Field Guide 2: Engagement with Spirituality & the Church
REFLECTIONS AND NEXT STEPS INSPIRED BY THE RESEARCH
In the first part of this field guide, we explored how a lack of connection may be contribute to the anxiety that many young adults feel. We also looked at how your community could offer a real and authentic source of connection and hope to young adults.
Now comes the difficult part: making a case for young adults that there is value in being associated with a place of worship in the first place. Field Guide 2 will help you think through some practical steps your church can take toward this end.
Before you dig into this field guide, consider the following questions as a team:
- What is the perception of our surrounding culture toward Christianity? Do the findings of the study we just read about match our ideas of that perception? How are they similar or different?
- Do you think young adults’ ambivalence or negative feelings toward religion and Christianity is fair? Why or why not? How has the Church in your culture contributed or defended against those feelings?
- How is your church equipped—or not equipped— to minister to and foster reconciliation with those who have been wounded by Christians or churches? With the high number of dropouts in your cultural context, what are some ways you feel your community or the broader church in your society can begin to help in healing the wounds of the dropouts?
Ambivalence … and antagonism
Many members of this generation show a deep ambivalence toward religion—and in some cases, a deep antagonism. While a majority of young adults says they believe in spiritual forces, when that spirituality is tied to a religious group, doubts and opposition crop up. Young adults say the hypocrisy of religious people is the biggest reason they doubt there is anything spiritual. There is even a large minority—around one-third of young adults in some countries—who believe that religion is harmful to people and detrimental to society.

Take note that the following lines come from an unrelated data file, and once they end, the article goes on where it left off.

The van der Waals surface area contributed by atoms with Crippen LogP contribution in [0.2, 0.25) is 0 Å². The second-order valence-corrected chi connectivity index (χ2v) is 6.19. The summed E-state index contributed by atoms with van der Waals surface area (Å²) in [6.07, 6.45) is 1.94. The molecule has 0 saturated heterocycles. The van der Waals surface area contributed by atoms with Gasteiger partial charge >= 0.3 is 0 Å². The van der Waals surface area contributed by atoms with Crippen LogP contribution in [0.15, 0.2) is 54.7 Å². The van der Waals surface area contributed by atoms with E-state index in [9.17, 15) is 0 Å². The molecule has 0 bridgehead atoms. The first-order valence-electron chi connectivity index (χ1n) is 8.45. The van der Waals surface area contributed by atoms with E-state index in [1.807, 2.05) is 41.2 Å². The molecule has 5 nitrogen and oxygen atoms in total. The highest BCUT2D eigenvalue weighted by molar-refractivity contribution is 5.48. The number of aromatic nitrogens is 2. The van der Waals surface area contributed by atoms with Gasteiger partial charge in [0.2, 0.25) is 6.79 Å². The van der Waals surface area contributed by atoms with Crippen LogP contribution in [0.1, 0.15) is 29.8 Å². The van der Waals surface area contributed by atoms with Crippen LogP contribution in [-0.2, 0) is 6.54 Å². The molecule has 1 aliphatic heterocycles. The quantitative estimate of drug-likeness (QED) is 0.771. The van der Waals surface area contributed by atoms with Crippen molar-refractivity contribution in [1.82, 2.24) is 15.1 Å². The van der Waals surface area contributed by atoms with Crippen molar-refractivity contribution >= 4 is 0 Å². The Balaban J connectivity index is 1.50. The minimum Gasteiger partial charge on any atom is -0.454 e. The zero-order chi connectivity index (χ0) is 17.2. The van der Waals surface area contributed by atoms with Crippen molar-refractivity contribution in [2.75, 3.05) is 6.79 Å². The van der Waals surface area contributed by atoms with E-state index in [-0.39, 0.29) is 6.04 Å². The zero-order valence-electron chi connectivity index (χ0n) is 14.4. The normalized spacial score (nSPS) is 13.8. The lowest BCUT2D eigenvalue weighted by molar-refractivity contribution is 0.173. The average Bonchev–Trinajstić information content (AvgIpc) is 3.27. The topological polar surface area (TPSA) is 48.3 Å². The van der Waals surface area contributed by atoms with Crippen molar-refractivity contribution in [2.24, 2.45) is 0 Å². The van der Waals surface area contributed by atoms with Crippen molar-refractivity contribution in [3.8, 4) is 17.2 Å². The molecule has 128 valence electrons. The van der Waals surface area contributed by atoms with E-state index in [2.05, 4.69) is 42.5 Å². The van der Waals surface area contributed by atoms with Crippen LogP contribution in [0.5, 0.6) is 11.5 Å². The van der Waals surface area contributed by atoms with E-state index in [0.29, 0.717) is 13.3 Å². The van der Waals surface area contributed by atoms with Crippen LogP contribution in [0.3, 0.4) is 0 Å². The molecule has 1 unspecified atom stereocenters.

The situation for churches is even more stark when it comes to trying to address people who grew up in the Christian faith but have left, or those who don’t attend church very often despite identifying as Christian. This group views the Church as politically problematic, judgmental and insulated from real problems in society. Church teachings, likewise, are considered flawed or insufficient.
The reality is hard for many churches. Yet there are still steps you can take to help the young adults in your midst seek and know God.
An unfair responsibility
Addressing church wounds is never easy. A person might have burdens from a different tradition or theology you personally find abhorrent; there might be hurt from a situation that is completely indefensible. You and your church might be made a scapegoat for the sins of others, and that will feel unfair.
But it’s also an opportunity to show how the Church works. As a global body, every Christian expression is responsible for fostering reconciliation for past sins. You might not have the same theology or church polity as the churches you see have truly hurt people, but you do have a responsibility to work toward making things right with those willing to listen in your context or circle.
Think about how your community can repent for the sins of the global Church. Think about what seeking reconciliation and asking forgiveness looks like (and how it may look different from place to place). And then do the hard work of continuing that ministry each day, as you continually follow the sanctifying power of the Spirit.
Disliked for the wrong reasons
There are plenty of ways that churches in any culture will stand in opposition to some surrounding cultural values. A community of peacemakers seeking to do justice, show mercy and walk closely with God will naturally fall outside the norm! Yet many young people are suspicious of Christianity for reasons beyond the gospel. Some of this is theological variance; some of it is carelessness. Often churches are unclear in their treatment of issues that need to be dealt with with deep sensitivity. Work on your church’s words and deeds. Make sure that when you hear opposition, it’s because your community is following Jesus, not because people think you believe something you don’t.
Help people find what they’re missing
Even the young adults who are active and happy at churches still report some things they miss. And these aren’t just preferences—going to church without any friends or family for support is hard! Where can you easily offer new opportunities for young adults to find community and connection in your church?
Does Your Church Have:
Opportunities for social action?
Opportunities to connect?